☀       May 10 2018  ...  FLRA:  SPORT ATC v. Air Force (Edwards)  ...   In this case, the parties initiated the process to negotiate ground rules for the renegotiation of a new collective-bargaining agreement.     The process stalled because the Union refused to accept the delegation of authority as presented by any of the management officials designated to serve on the management team by the installation commander. The Agency then filed a charge, alleging an unfair labor practice (ULP).     In the attached decision, Federal Labor Relations Authority (FLRA) Administrative Law Judge Charles R. Center (the Judge) found that the Union violated § 7116(b)(5) of the Federal Service Labor-Management Relations Statute (the Statute).     The Union has filed exceptions to the Judge’s decision.   ...   FLRA DECISION:   (.pdf)   (.html)


☀       May 10 2018  ...  FLRA:  NAIL v. Defense (DLA)  ...   Arbitrator Stephen D. Owens found that the Union’s grievance was not procedurally arbitrable because it was untimely filed. There are four questions before us.     The first question is whether the award’s procedural-arbitrability determination fails to draw its essence from Article 30 of the parties’ collective-bargaining agreement (agreement).     The second question is whether the award is based on a nonfact because the Arbitrator did not find a continuing violation.     The third question is whether the award is contrary to Authority precedent regarding continuing violations in pay disputes.     The fourth question is whether the Union’s remaining exceptions demonstrate that the award is contrary to public policy, or show that the Arbitrator exceeded his authority.  ...   FLRA DECISION:   (.pdf)   (.html)


☀       May 9, 2018  ...  FLRA:  AFGE v. USMC (Marines)  ...   In May 2015, the Marines announced an overtime opportunity, for which an employee (the grievant) and an Agency supervisor volunteered.     The Marines assigned the overtime shift to the supervisor. On September 3, 2016, Arbitrator Anthony Miller issued an award finding, as relevant here, that the Agency did not violate the original MOU by failing to assign the overtime shift to the grievant. There are two questions before us.     The first question is whether the award is contrary to § 7114(c) of the Federal Service Labor-Management Relations Statute (the Statute)[1] because the Arbitrator applied the original MOU – as opposed to the revised MOU – to resolve the grievance.     The second question is whether the award fails to draw its essence from the master agreement.   ...   FLRA DECISION:   (.pdf)   (.html)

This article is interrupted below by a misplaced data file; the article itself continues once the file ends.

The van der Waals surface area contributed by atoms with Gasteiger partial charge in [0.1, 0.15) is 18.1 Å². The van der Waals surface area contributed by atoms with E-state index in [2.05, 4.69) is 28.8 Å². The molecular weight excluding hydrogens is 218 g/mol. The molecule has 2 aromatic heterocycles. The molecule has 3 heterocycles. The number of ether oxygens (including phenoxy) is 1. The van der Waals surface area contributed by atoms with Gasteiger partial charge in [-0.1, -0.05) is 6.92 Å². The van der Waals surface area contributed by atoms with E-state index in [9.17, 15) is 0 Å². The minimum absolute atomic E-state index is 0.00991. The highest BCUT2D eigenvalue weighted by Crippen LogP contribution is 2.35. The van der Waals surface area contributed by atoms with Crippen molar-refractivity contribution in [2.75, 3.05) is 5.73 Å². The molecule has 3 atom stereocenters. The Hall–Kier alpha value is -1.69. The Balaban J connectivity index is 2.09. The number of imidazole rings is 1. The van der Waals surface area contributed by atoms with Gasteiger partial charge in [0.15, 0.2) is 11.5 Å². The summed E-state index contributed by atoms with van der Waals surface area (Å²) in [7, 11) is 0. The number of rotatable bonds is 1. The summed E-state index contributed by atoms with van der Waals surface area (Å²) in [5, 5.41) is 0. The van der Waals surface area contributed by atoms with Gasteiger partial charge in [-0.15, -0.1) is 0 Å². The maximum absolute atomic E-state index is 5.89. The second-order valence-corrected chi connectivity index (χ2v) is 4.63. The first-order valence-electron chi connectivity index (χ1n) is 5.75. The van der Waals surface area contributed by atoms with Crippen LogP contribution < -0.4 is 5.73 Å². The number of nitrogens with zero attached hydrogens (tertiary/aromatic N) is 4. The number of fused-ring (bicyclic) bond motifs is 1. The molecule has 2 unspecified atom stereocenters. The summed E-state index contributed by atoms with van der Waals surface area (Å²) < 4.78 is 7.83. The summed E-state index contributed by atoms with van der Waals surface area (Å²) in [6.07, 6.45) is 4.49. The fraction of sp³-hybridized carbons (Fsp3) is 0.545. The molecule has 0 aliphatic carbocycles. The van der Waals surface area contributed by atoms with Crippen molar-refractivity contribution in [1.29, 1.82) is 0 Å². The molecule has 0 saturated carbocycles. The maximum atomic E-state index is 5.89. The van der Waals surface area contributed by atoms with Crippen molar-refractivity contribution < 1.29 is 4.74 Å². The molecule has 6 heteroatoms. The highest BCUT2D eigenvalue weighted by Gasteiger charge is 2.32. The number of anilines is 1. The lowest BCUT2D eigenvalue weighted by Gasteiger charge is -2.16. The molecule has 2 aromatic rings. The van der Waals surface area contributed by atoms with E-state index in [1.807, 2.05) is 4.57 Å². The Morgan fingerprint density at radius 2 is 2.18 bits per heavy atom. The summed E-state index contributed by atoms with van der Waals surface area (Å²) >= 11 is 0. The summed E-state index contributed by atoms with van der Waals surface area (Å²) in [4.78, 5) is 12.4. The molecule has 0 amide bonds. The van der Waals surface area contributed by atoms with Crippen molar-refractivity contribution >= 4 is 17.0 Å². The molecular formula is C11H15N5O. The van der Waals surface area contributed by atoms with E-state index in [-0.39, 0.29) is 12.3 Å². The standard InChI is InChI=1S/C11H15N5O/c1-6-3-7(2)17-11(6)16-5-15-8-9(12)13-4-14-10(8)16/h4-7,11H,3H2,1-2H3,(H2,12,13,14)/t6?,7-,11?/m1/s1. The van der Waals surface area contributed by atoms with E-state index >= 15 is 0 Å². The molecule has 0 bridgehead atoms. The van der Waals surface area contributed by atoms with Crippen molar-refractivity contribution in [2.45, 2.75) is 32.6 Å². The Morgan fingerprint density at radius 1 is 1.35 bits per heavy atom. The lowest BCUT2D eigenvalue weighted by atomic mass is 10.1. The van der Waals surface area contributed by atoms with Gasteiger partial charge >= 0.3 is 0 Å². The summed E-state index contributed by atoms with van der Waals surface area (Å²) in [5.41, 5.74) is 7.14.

☀       May 9, 2018  ...  FLRA:  VA (Asheville) v. AFGE  ...   The grievant, a general schedule (GS)-12 audiologist, established a tinnitus-management program at the Agency. AFGE filed a grievance alleging that the grievant’s tinnitus-management duties entitled her to a temporary promotion under Article 12. The parties could not resolve the grievance, and AFGE invoked arbitration.     Arbitrator Dennis R. Nolan issued an award finding that VA violated Article 12 of the parties’ collective-bargaining agreement (Article 12) by failing to temporarily promote an employee (the grievant).     As a remedy, the Arbitrator awarded the grievant a temporary promotion with backpay.     VA filed exceptions to the award, and AFGE filed an opposition.   ...   FLRA DECISION:   (.pdf)   (.html)


☀       May 8, 2018  ...  FLRA:  Treasury (IRS) v. NTEU  ...   The Internal Revenue Service (IRS) suspended the grievant for fourteen days for fighting with another employee.     On September 17, 2017, Arbitrator Norman Bennett issued an award, denying and granting the grievance in part, and found that a suspension was appropriate.     However, he reduced it to seven days because IRS had improperly considered an expired letter of reprimand as an aggravating factor.     IRS filed exceptions and argues that the award is contrary to an Agency-wide regulation, the Internal Revenue Manual (IRM), and to Merit Systems Protection Board (MSPB) precedent.  ...   FLRA DECISION:   (.pdf)   (.html)


☀       May 8, 2018  ...  3rd Cir.:  Lamb v. Montgomery  ...   WHITE FEMALE (VICTIM) FIRED FOR IPHONE THEFT AFTER KEYSTONE-COP INVESTIGATION.  ...   Lamb worked in Montgomery Township’s Public Works Department (“PWD”) for 15 years. She was fired in 2013 after internal and police investigations concluded that she had stolen her supervisor’s iPhone.     The Township began an investigation after Lamb’s immediate supervisor, Glenn Heberlig, reported to Costello that his iPhone had disappeared from the employee break room.     The Township Police were called to investigate.  ...   COURT DECISION:   (.pdf)   (.html)


☀       May 7, 2018  ...  Fed. Cir.:  Kruise v. Army  ...   In September 2006, Jay Kruise was employed as an Information Technology Specialist by the Department of the Army (“agency”).     On November 21, 2006, the agency indefinitely suspended him from duty without pay pending a final determination regarding the revocation of his security clearance.     He appealed his indefinite suspension to the Board. In February 2007, the administrative judge affirmed the agency’s action.     Mr. Kruise filed the Board appeal at issue here in September 2017, seeking back pay from the date of his indefinite suspension in 2006 through his reinstatement in July 2007.     Mr. Kruise appeals the Merit Systems Protection Board’s (“Board”) dismissal of his appeal based on claim preclusion and the payment limitation provision of the Back Pay Act.   ...   COURT DECISION:   (.pdf)   (.html)